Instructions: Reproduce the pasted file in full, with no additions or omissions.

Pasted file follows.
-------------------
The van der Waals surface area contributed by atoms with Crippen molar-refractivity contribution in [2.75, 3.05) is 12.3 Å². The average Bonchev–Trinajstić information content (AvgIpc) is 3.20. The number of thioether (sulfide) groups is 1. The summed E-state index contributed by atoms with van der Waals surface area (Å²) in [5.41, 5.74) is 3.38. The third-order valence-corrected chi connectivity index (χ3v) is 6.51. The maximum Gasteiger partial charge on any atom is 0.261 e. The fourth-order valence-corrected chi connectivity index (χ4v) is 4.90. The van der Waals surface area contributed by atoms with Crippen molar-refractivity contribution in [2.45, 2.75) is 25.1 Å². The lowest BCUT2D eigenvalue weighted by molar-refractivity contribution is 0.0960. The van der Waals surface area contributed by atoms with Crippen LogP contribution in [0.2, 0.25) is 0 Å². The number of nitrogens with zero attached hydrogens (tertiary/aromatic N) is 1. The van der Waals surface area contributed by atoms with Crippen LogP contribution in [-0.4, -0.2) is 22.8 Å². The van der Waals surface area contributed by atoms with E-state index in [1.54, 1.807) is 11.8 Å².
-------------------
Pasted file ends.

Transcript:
The van der Waals surface area contributed by atoms with Crippen molar-refractivity contribution in [2.75, 3.05) is 12.3 Å². The average Bonchev–Trinajstić information content (AvgIpc) is 3.20. The number of thioether (sulfide) groups is 1. The summed E-state index contributed by atoms with van der Waals surface area (Å²) in [5.41, 5.74) is 3.38. The third-order valence-corrected chi connectivity index (χ3v) is 6.51. The maximum Gasteiger partial charge on any atom is 0.261 e. The fourth-order valence-corrected chi connectivity index (χ4v) is 4.90. The van der Waals surface area contributed by atoms with Crippen molar-refractivity contribution in [2.45, 2.75) is 25.1 Å². The lowest BCUT2D eigenvalue weighted by molar-refractivity contribution is 0.0960. The van der Waals surface area contributed by atoms with Crippen LogP contribution in [0.2, 0.25) is 0 Å². The number of nitrogens with zero attached hydrogens (tertiary/aromatic N) is 1. The van der Waals surface area contributed by atoms with Crippen LogP contribution in [-0.4, -0.2) is 22.8 Å². The van der Waals surface area contributed by atoms with E-state index in [1.54, 1.807) is 11.8 Å².